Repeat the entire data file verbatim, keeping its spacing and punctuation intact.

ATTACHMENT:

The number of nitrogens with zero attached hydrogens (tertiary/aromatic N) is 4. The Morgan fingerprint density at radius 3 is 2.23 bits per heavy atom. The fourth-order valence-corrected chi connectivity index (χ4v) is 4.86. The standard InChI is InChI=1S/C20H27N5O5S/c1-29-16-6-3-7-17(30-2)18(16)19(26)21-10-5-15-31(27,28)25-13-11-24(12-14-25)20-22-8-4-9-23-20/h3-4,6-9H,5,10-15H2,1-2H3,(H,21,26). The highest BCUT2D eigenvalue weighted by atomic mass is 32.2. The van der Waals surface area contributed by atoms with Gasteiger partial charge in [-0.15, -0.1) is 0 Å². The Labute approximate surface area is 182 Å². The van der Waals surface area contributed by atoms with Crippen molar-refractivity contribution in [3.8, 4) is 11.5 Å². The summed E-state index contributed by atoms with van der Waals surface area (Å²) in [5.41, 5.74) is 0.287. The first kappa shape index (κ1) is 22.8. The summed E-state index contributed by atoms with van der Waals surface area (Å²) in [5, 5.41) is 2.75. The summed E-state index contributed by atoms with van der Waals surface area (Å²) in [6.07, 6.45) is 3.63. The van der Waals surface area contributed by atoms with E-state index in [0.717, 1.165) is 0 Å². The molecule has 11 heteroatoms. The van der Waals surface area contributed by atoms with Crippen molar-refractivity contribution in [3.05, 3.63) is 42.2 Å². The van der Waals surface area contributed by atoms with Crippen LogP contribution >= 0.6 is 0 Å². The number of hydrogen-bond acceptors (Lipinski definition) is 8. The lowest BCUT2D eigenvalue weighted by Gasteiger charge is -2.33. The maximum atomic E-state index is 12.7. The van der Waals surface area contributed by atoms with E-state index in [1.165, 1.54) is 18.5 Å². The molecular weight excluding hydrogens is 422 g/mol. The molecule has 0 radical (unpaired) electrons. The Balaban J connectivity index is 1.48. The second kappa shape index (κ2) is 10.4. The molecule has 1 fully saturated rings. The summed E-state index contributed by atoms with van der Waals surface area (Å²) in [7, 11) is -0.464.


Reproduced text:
The number of nitrogens with zero attached hydrogens (tertiary/aromatic N) is 4. The Morgan fingerprint density at radius 3 is 2.23 bits per heavy atom. The fourth-order valence-corrected chi connectivity index (χ4v) is 4.86. The standard InChI is InChI=1S/C20H27N5O5S/c1-29-16-6-3-7-17(30-2)18(16)19(26)21-10-5-15-31(27,28)25-13-11-24(12-14-25)20-22-8-4-9-23-20/h3-4,6-9H,5,10-15H2,1-2H3,(H,21,26). The highest BCUT2D eigenvalue weighted by atomic mass is 32.2. The van der Waals surface area contributed by atoms with Gasteiger partial charge in [-0.15, -0.1) is 0 Å². The Labute approximate surface area is 182 Å². The van der Waals surface area contributed by atoms with Crippen molar-refractivity contribution in [3.8, 4) is 11.5 Å². The summed E-state index contributed by atoms with van der Waals surface area (Å²) in [5.41, 5.74) is 0.287. The first kappa shape index (κ1) is 22.8. The summed E-state index contributed by atoms with van der Waals surface area (Å²) in [5, 5.41) is 2.75. The summed E-state index contributed by atoms with van der Waals surface area (Å²) in [6.07, 6.45) is 3.63. The van der Waals surface area contributed by atoms with E-state index in [0.717, 1.165) is 0 Å². The molecule has 11 heteroatoms. The van der Waals surface area contributed by atoms with Crippen molar-refractivity contribution in [3.05, 3.63) is 42.2 Å². The van der Waals surface area contributed by atoms with Crippen LogP contribution >= 0.6 is 0 Å². The number of hydrogen-bond acceptors (Lipinski definition) is 8. The lowest BCUT2D eigenvalue weighted by Gasteiger charge is -2.33. The maximum atomic E-state index is 12.7. The van der Waals surface area contributed by atoms with E-state index in [1.165, 1.54) is 18.5 Å². The molecular weight excluding hydrogens is 422 g/mol. The molecule has 0 radical (unpaired) electrons. The Balaban J connectivity index is 1.48. The second kappa shape index (κ2) is 10.4. The molecule has 1 fully saturated rings. The summed E-state index contributed by atoms with van der Waals surface area (Å²) in [7, 11) is -0.464.